‘What makes it worth­while’

Fe­male fire­fighter ded­i­cated to help­ing, pro­tect­ing the com­mu­nity


If you grew up in a small town in At­lantic Canada, chances are you re­mem­ber the wail of the lo­cal vol­un­teer fire de­part­ment whis­tle and, mo­ments later, peo­ple run­ning and driv­ing through town to get to the fire sta­tion for the call.

There are still many com­mu­ni­ties that rely on these vol­un­teers, and the Water­ville dis­trict in Nova Sco­tia’s An­napo­lis Val­ley is one of them.

Sarah Brown from Grafton, N.S. is a tire builder at Miche­lin Canada by trade, but she’s also a vol­un­teer fire­fighter. She joined the de­part­ment 10 years ago, in De­cem­ber 2009, be­cause she’s al­ways had an in­ter­est in the fire ser­vices, but more im­por­tantly, she wanted to help oth­ers in her com­mu­nity.

To Brown, be­ing a vol­un­teer fire­fighter means al­ways learn­ing and chal­leng­ing her­self. Since start­ing the role, she’s added a cer­tifi­cate in emer­gency scene traf­fic con­trol, learned how to use many types of spe­cial­ity equip­ment and be­came a mem­ber of the Miche­lin Emer­gency Re­sponse Team.

“With what I've learned and con­tinue to learn, I'm able to help those around me a lit­tle bit more,” she ex­plains. “I’m con­stantly learn­ing ev­ery day.”

Re­spond­ing to a call is al­ways an un­known and some­times the out­come is not pos­i­tive – some­thing Brown says can be one of the big­gest hur­dles to do­ing the work.

“I think the big­gest chal­lenge for fire­fight­ers, vol­un­teer or paid, is the men­tal health as­pect af­ter fire calls,” she says. “Luck­ily, we have a good sup­port sys­tem.”

That sup­port sys­tem ex­tends beyond the fire de­part­ment. Some of her favourite mo­ments have been when dif­fer­ent agen­cies and de­part­ments work to­gether as one team on fire scenes.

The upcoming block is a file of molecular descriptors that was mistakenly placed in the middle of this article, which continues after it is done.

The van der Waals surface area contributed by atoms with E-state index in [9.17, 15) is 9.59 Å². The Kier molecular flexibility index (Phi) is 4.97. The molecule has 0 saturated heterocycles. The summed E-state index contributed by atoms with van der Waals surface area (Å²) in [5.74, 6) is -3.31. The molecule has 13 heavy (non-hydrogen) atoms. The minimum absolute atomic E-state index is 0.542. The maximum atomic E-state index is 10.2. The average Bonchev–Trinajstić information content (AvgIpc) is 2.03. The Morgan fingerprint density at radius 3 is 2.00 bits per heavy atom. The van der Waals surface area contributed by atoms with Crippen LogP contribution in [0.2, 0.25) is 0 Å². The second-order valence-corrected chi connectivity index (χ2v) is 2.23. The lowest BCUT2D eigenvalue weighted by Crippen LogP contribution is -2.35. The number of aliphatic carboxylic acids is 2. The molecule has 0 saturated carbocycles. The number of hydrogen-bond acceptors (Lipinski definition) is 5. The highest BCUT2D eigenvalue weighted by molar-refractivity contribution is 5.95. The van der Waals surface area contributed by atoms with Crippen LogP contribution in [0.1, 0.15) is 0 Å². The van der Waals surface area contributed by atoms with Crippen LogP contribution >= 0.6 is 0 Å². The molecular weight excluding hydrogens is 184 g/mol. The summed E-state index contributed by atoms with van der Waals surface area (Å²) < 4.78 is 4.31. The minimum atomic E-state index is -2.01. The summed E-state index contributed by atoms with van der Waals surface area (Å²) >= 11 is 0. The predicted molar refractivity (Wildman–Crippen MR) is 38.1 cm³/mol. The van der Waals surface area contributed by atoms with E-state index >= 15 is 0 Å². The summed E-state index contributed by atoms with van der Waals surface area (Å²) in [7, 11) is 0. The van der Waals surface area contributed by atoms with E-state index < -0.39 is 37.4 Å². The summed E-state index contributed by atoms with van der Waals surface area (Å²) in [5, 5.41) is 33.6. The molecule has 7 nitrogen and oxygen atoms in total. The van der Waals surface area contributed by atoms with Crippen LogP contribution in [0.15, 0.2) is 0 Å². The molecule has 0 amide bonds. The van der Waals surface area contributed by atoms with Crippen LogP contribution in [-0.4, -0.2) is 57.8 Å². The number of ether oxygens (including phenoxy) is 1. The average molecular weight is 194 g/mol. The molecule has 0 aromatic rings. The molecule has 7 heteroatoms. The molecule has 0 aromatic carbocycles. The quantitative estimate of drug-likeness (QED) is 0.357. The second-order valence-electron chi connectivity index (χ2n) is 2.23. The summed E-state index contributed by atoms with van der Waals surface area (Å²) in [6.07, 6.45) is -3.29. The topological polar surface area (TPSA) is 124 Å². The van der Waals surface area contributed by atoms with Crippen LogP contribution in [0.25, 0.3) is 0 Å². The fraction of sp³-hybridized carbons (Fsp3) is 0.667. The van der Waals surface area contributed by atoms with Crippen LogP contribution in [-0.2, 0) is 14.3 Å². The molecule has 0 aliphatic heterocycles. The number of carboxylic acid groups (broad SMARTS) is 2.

“The sup­port be­tween mul­ti­ple de­part­ments and agen­cies is phe­nom­e­nal,” she says.

Beyond fight­ing fires, she at­tends train­ing ses­sions and meet­ings and helps host fundrais­ers, dances and cel­e­bra­tions, like birth­day and an­niver­sary par­ties, through­out the year – all vol­un­teer work.

When asked about a mo­ment in her fire­fight­ing ca­reer that stands out to her, Brown re­flects on one ex­pe­ri­ence she feels shows the spirit of sup­port in the first re­sponse com­mu­nity.

“I re­mem­ber one call that was the first Tues­day of Fe­bru­ary, about seven or eight years ago, that hap­pened in Ber­wick's fire dis­trict. I was on my way to Water­ville for a meet­ing when I ap­proached an in­ci­dent just be­fore Ber­wick Vol­un­teer Fire De­part­ment got there. Of course, I grabbed my fire gear to put on, made sure 911 was called, checked that ev­ery­one was safe and helped Ber­wick Fire out with what was needed,” she re­calls.

“The ap­pre­ci­a­tion they had, just as other de­part­ments would, when a lo­cal agency mem­ber helped out made for a great feel­ing.”

Brown says while the wider com­mu­nity has been re­spect­ful for the most part with the Move Over law when they ap­proach an emer­gency ve­hi­cle, her big­gest wish is that peo­ple show the same re­spect to those in­volved in the in­ci­dent and re­frain from post­ing im­ages and in­for­ma­tion on so­cial me­dia un­til of­fi­cials are ready to re­lease the de­tails.

Be­ing a fire­fighter is hard work, but Brown says the re­wards of know­ing that she makes a dif­fer­ence keeps her hap­pily vol­un­teer­ing her time.

“My mo­ti­va­tion for be­ing a vol­un­teer fire­fighter, just as the other things I vol­un­teer with, is for those in the com­mu­nity and sur­round­ing ar­eas,” says Brown. “Those in the com­mu­nity are so ap­pre­cia­tive of those in their lo­cal fire de­part­ments and that's what makes it worth­while.”

To learn more about be­com­ing a vol­un­teer fire­fighter, con­tact your lo­cal de­part­ment for more in­for­ma­tion on re­quire­ments and train­ing.


For Sarah Brown, a vol­un­teer fire­fighter in Nova Sco­tia’s An­napo­lis Val­ley, help­ing her com­mu­nity is more than worth the many hours of train­ing and fundrais­ing that she puts in.

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